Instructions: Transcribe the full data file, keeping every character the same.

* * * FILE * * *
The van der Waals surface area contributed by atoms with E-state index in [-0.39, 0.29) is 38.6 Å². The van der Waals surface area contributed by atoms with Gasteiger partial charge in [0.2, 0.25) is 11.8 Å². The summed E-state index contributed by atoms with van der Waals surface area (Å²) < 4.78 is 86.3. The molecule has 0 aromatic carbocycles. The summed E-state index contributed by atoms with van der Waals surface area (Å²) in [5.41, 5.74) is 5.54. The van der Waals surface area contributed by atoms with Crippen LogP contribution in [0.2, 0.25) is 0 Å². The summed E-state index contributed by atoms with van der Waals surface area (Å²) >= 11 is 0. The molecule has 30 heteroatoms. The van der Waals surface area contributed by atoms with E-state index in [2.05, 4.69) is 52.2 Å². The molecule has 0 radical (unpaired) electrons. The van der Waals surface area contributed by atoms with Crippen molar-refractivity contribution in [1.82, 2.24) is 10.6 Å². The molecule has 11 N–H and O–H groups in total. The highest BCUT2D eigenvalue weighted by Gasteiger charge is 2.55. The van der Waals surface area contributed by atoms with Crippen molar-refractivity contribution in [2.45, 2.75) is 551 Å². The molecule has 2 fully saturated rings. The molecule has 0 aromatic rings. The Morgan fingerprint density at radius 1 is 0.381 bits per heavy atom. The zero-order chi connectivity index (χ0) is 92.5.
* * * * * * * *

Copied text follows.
The van der Waals surface area contributed by atoms with E-state index in [-0.39, 0.29) is 38.6 Å². The van der Waals surface area contributed by atoms with Gasteiger partial charge in [0.2, 0.25) is 11.8 Å². The summed E-state index contributed by atoms with van der Waals surface area (Å²) < 4.78 is 86.3. The molecule has 0 aromatic carbocycles. The summed E-state index contributed by atoms with van der Waals surface area (Å²) in [5.41, 5.74) is 5.54. The van der Waals surface area contributed by atoms with Crippen LogP contribution in [0.2, 0.25) is 0 Å². The summed E-state index contributed by atoms with van der Waals surface area (Å²) >= 11 is 0. The molecule has 30 heteroatoms. The van der Waals surface area contributed by atoms with E-state index in [2.05, 4.69) is 52.2 Å². The molecule has 0 radical (unpaired) electrons. The van der Waals surface area contributed by atoms with Crippen molar-refractivity contribution in [1.82, 2.24) is 10.6 Å². The molecule has 11 N–H and O–H groups in total. The highest BCUT2D eigenvalue weighted by Gasteiger charge is 2.55. The van der Waals surface area contributed by atoms with Crippen molar-refractivity contribution in [2.45, 2.75) is 551 Å². The molecule has 2 fully saturated rings. The molecule has 0 aromatic rings. The Morgan fingerprint density at radius 1 is 0.381 bits per heavy atom. The zero-order chi connectivity index (χ0) is 92.5.